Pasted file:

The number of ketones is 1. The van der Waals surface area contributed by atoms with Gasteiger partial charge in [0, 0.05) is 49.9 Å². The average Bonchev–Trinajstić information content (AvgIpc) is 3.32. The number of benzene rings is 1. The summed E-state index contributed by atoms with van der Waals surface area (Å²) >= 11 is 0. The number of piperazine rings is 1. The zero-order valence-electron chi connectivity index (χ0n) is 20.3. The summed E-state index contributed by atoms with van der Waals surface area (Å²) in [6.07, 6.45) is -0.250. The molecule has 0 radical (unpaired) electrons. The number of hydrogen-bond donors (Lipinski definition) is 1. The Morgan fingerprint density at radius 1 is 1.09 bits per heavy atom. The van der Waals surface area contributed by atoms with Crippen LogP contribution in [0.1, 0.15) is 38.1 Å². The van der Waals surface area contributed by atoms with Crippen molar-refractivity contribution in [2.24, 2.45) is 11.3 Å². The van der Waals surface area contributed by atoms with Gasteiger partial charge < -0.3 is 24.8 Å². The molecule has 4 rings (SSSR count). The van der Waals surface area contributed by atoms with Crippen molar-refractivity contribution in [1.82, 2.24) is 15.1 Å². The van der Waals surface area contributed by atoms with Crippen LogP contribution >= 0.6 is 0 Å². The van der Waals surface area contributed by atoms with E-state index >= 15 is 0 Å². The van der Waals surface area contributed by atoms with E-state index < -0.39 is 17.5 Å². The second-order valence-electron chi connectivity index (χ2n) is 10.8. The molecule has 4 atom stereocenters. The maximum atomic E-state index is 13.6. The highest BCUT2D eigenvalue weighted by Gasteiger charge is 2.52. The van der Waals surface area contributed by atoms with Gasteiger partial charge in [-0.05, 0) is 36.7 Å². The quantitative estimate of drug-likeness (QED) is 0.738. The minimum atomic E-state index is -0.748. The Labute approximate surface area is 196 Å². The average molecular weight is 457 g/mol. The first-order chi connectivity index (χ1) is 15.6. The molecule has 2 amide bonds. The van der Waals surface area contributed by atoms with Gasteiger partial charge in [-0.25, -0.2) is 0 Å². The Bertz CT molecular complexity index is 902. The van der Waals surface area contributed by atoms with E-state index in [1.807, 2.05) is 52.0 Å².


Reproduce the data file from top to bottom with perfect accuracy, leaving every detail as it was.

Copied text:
The number of ketones is 1. The van der Waals surface area contributed by atoms with Gasteiger partial charge in [0, 0.05) is 49.9 Å². The average Bonchev–Trinajstić information content (AvgIpc) is 3.32. The number of benzene rings is 1. The summed E-state index contributed by atoms with van der Waals surface area (Å²) >= 11 is 0. The number of piperazine rings is 1. The zero-order valence-electron chi connectivity index (χ0n) is 20.3. The summed E-state index contributed by atoms with van der Waals surface area (Å²) in [6.07, 6.45) is -0.250. The molecule has 0 radical (unpaired) electrons. The number of hydrogen-bond donors (Lipinski definition) is 1. The Morgan fingerprint density at radius 1 is 1.09 bits per heavy atom. The van der Waals surface area contributed by atoms with Crippen LogP contribution in [0.1, 0.15) is 38.1 Å². The van der Waals surface area contributed by atoms with Crippen molar-refractivity contribution in [2.24, 2.45) is 11.3 Å². The van der Waals surface area contributed by atoms with Gasteiger partial charge < -0.3 is 24.8 Å². The molecule has 4 rings (SSSR count). The van der Waals surface area contributed by atoms with Crippen molar-refractivity contribution in [1.82, 2.24) is 15.1 Å². The van der Waals surface area contributed by atoms with Crippen LogP contribution >= 0.6 is 0 Å². The van der Waals surface area contributed by atoms with E-state index >= 15 is 0 Å². The van der Waals surface area contributed by atoms with E-state index < -0.39 is 17.5 Å². The second-order valence-electron chi connectivity index (χ2n) is 10.8. The molecule has 4 atom stereocenters. The maximum atomic E-state index is 13.6. The highest BCUT2D eigenvalue weighted by Gasteiger charge is 2.52. The van der Waals surface area contributed by atoms with Gasteiger partial charge in [-0.05, 0) is 36.7 Å². The quantitative estimate of drug-likeness (QED) is 0.738. The minimum atomic E-state index is -0.748. The Labute approximate surface area is 196 Å². The average molecular weight is 457 g/mol. The first-order chi connectivity index (χ1) is 15.6. The molecule has 2 amide bonds. The van der Waals surface area contributed by atoms with Gasteiger partial charge in [-0.25, -0.2) is 0 Å². The Bertz CT molecular complexity index is 902. The van der Waals surface area contributed by atoms with E-state index in [1.807, 2.05) is 52.0 Å².